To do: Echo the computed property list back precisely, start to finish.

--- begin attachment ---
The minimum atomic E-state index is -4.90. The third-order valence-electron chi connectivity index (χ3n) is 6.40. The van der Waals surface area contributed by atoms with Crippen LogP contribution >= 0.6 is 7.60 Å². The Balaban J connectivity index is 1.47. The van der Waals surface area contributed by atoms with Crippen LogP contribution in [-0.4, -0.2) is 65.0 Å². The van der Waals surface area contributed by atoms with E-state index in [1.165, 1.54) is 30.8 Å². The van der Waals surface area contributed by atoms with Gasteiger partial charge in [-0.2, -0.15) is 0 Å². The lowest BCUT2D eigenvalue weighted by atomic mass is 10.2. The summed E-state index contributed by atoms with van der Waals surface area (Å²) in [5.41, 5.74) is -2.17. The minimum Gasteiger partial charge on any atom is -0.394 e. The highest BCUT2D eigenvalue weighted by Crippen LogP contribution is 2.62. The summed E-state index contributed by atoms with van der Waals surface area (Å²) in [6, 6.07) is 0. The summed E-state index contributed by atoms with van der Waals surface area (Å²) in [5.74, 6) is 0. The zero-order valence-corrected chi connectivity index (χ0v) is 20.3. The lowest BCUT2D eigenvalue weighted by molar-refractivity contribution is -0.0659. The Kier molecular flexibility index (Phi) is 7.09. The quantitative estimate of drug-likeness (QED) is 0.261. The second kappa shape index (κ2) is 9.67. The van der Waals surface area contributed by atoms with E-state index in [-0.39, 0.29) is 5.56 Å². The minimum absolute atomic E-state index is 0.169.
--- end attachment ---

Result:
The minimum atomic E-state index is -4.90. The third-order valence-electron chi connectivity index (χ3n) is 6.40. The van der Waals surface area contributed by atoms with Crippen LogP contribution >= 0.6 is 7.60 Å². The Balaban J connectivity index is 1.47. The van der Waals surface area contributed by atoms with Crippen LogP contribution in [-0.4, -0.2) is 65.0 Å². The van der Waals surface area contributed by atoms with E-state index in [1.165, 1.54) is 30.8 Å². The van der Waals surface area contributed by atoms with Gasteiger partial charge in [-0.2, -0.15) is 0 Å². The lowest BCUT2D eigenvalue weighted by atomic mass is 10.2. The summed E-state index contributed by atoms with van der Waals surface area (Å²) in [5.41, 5.74) is -2.17. The minimum Gasteiger partial charge on any atom is -0.394 e. The highest BCUT2D eigenvalue weighted by Crippen LogP contribution is 2.62. The summed E-state index contributed by atoms with van der Waals surface area (Å²) in [6, 6.07) is 0. The summed E-state index contributed by atoms with van der Waals surface area (Å²) in [5.74, 6) is 0. The zero-order valence-corrected chi connectivity index (χ0v) is 20.3. The lowest BCUT2D eigenvalue weighted by molar-refractivity contribution is -0.0659. The Kier molecular flexibility index (Phi) is 7.09. The quantitative estimate of drug-likeness (QED) is 0.261. The second kappa shape index (κ2) is 9.67. The van der Waals surface area contributed by atoms with E-state index in [-0.39, 0.29) is 5.56 Å². The minimum absolute atomic E-state index is 0.169.